Season of the Witch: How the Occult Saved Rock and Roll

Peter Bebergal
New York: Tarcher/Penguin, 2014. 252 pp., hardcover, $27.95.

Peter Bebergal's Season of the Witch seems organized in a way resembling certain occult texts: in a fashion elusive and slippery, with elisions and leaps in the narrative which follow a certain internal logic not readily quantified. Nonetheless, the book is an interesting though incomplete survey of the topic of how the occult "saved" rock and roll — even though "grounded" might be the more accurate term.

Bebergal devotes a great deal of space — rightfully — to ethnomusicological discussions of what we might call "proto-rock"—the work songs, shouts, and ring chants of African-American slaves who were influenced by a syncretic blend of pagan and Christian influences. Anyone familiar with Eileen Southern's work on the music of black Americans will find much in this section which is familiar. (But Lucille Bogan's admittedly notorious lyrics to "Shave 'Em Dry" may not be the most obvious examplar of the blues' rejection of the sacred in favor of the purely sensual; surely Bessie Smith and Ma Rainey would have provided earlier and more characteristic examples.)

The author states from the outset that certain favorites of inveterate rock aficionados will be slighted, but I can't help being mildly dismayed that The Incredible String Band doesn't make the cut; that there is a fair amount about the heliocentric cosmology of jazz great Sun Ra but no mention of the maleficent "Eulogy and Light" by the equally cosmic Parliament-Funkadelic; and that XTC's crowning achievement "The Wheel and the Maypole" is cited not at all.

It sounds as though I am losing no opportunity to find fault with the book, but Bebergal is usually remarkably astute in selecting his examples, and one would not necessarily wish his book to be encyclopedic; in any case this was not the author's intention. When he talks about how 1950s anti-rock criticism overtook the form and threatened to strangle it in its cradle, he correctly notes that "rock's detractors were even more sensitive to the music's occult wellspring than the young fans," though one may take issue with his view that "intentions to stop the music in its tracks instead started a conflagration that has never gone out." Bebergal perhaps overstates the notion that rock was a "pagan virus" and understates the virulent racism which also played a significant role in early anti-rock rhetoric.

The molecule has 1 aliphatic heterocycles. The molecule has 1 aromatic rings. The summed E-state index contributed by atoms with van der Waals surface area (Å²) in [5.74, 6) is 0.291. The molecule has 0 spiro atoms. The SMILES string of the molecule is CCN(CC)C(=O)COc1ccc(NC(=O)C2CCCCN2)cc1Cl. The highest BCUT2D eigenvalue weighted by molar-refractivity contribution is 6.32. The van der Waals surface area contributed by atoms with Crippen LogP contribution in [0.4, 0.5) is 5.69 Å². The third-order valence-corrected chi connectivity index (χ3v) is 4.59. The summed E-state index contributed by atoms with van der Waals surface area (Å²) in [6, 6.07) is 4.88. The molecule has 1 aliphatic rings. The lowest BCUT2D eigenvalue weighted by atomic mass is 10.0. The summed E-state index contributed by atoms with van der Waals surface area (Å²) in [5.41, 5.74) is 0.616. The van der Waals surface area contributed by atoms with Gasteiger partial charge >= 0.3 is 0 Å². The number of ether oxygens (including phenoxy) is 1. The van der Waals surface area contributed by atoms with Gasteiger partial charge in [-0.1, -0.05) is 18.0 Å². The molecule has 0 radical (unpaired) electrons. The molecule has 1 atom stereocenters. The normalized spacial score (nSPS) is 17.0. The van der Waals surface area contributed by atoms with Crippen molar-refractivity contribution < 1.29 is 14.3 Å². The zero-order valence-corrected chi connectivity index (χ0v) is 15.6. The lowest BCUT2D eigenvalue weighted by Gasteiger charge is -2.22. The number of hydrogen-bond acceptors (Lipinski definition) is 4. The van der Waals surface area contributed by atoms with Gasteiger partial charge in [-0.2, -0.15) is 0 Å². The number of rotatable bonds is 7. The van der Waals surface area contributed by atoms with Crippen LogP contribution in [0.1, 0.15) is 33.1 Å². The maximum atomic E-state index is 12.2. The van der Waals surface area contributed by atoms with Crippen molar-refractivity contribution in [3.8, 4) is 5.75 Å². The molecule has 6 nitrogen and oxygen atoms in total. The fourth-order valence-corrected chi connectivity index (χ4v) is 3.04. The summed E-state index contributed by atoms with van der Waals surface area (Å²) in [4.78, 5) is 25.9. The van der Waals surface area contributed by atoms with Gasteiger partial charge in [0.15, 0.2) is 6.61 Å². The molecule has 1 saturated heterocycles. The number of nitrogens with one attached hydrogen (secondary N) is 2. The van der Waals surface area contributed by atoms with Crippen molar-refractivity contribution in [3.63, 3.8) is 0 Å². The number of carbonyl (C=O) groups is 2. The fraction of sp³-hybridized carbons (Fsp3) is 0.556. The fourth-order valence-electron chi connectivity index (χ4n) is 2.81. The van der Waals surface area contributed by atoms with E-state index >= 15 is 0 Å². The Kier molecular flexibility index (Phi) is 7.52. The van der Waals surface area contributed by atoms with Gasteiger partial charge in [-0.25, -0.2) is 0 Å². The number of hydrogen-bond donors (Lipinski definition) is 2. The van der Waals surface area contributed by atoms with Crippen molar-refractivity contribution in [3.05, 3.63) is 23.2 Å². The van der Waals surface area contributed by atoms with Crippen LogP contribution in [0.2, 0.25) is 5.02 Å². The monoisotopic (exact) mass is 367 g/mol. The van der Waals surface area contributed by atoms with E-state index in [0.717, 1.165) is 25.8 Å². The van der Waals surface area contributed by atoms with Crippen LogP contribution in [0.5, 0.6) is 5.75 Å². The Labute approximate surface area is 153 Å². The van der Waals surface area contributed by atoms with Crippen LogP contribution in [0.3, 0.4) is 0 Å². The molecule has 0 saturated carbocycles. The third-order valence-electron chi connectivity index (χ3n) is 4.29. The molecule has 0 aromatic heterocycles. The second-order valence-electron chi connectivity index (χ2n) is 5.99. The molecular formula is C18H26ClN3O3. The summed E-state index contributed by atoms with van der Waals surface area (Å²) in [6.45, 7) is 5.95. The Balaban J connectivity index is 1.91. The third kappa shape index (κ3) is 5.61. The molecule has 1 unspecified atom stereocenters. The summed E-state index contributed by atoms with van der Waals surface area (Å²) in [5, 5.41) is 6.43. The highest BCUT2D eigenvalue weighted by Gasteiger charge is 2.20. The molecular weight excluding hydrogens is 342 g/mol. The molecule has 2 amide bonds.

The book becomes of compelling interest when the author allows his subjective impressions to steer the narrative, notably in the last five chapters. He intelligently discusses seminal rock figures whose whole shtick (let alone lasting fame) must seem inexplicable to those unfamiliar with the vagaries of popular music: The Crazy World of Arthur Brown (though not Screamin' Jay Hawkins); Pink Floyd's Syd Barrett (but not the devil-haunted Roky Erikson); and George Harrison and the Beatles (who are given coverage commensurate with their status). The discussion of the Rolling Stones and their abortive collaboration with avant-garde filmmaker (and Aleister Crowley devotee) Kenneth Anger is excellent. Led Zeppelin, Black Sabbath, Alice Cooper, and (following the hierarchy further down) Kiss are not slighted. The satanic panic of the 1980s is mentioned in passing. In chapter four, the author manages to (partially) explain the mind-set of David Bowie in an interesting essay which in some sense forms the core of the book. From Bowie onwards, the author leads us on a spelunking expedition through the likes of Throbbing Gristle, the Goth movement, Hawkwind, Robert Moog, King Crimson, New Age music, and — leaping into the twenty-first century — Death Metal, Jay Z, and Madonna at the 2012 Superbowl half-time show.

The final chapter gives us the thesis of the book in a nutshell: "Rock's essential rebellious spirit is a spiritual rebellion at its core, and this, like all forms of occult and Gnostic practices, is a threat to the establishment, be it religious, political, or social."

Bebergal has set himself to the task of giving us an impressionistic and idiosyncratic account of where rock and roll and the occult actually do intersect, and, in this limited aim, he has succeeded.

Francis DiMenno

Francis DiMenno is a humorist, historian, and long-time music journalist based in Providence, Rhode Island.


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